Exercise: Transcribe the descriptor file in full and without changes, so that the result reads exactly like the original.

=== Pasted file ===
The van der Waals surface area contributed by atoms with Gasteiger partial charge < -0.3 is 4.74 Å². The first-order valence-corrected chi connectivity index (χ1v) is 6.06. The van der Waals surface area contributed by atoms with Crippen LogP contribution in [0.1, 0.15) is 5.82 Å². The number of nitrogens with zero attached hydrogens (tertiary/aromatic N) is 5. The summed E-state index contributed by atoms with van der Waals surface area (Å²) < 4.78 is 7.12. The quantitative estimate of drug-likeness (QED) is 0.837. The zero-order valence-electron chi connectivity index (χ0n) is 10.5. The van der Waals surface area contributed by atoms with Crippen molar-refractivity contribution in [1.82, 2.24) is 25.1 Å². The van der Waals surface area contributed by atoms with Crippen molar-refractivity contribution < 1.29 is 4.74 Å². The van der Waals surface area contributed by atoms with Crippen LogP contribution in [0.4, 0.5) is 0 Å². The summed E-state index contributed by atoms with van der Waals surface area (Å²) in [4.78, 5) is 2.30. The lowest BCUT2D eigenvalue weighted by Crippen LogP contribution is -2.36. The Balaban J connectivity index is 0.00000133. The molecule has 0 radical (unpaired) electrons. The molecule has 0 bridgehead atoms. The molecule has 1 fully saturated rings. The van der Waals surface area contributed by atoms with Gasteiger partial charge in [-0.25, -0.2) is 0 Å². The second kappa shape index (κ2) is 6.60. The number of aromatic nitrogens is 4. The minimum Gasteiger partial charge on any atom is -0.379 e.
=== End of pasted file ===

The van der Waals surface area contributed by atoms with Gasteiger partial charge < -0.3 is 4.74 Å². The first-order valence-corrected chi connectivity index (χ1v) is 6.06. The van der Waals surface area contributed by atoms with Crippen LogP contribution in [0.1, 0.15) is 5.82 Å². The number of nitrogens with zero attached hydrogens (tertiary/aromatic N) is 5. The summed E-state index contributed by atoms with van der Waals surface area (Å²) < 4.78 is 7.12. The quantitative estimate of drug-likeness (QED) is 0.837. The zero-order valence-electron chi connectivity index (χ0n) is 10.5. The van der Waals surface area contributed by atoms with Crippen molar-refractivity contribution in [1.82, 2.24) is 25.1 Å². The van der Waals surface area contributed by atoms with Crippen molar-refractivity contribution < 1.29 is 4.74 Å². The van der Waals surface area contributed by atoms with Crippen LogP contribution in [0.4, 0.5) is 0 Å². The summed E-state index contributed by atoms with van der Waals surface area (Å²) in [4.78, 5) is 2.30. The lowest BCUT2D eigenvalue weighted by Crippen LogP contribution is -2.36. The Balaban J connectivity index is 0.00000133. The molecule has 0 radical (unpaired) electrons. The molecule has 0 bridgehead atoms. The molecule has 1 fully saturated rings. The van der Waals surface area contributed by atoms with Gasteiger partial charge in [-0.25, -0.2) is 0 Å². The second kappa shape index (κ2) is 6.60. The number of aromatic nitrogens is 4. The minimum Gasteiger partial charge on any atom is -0.379 e.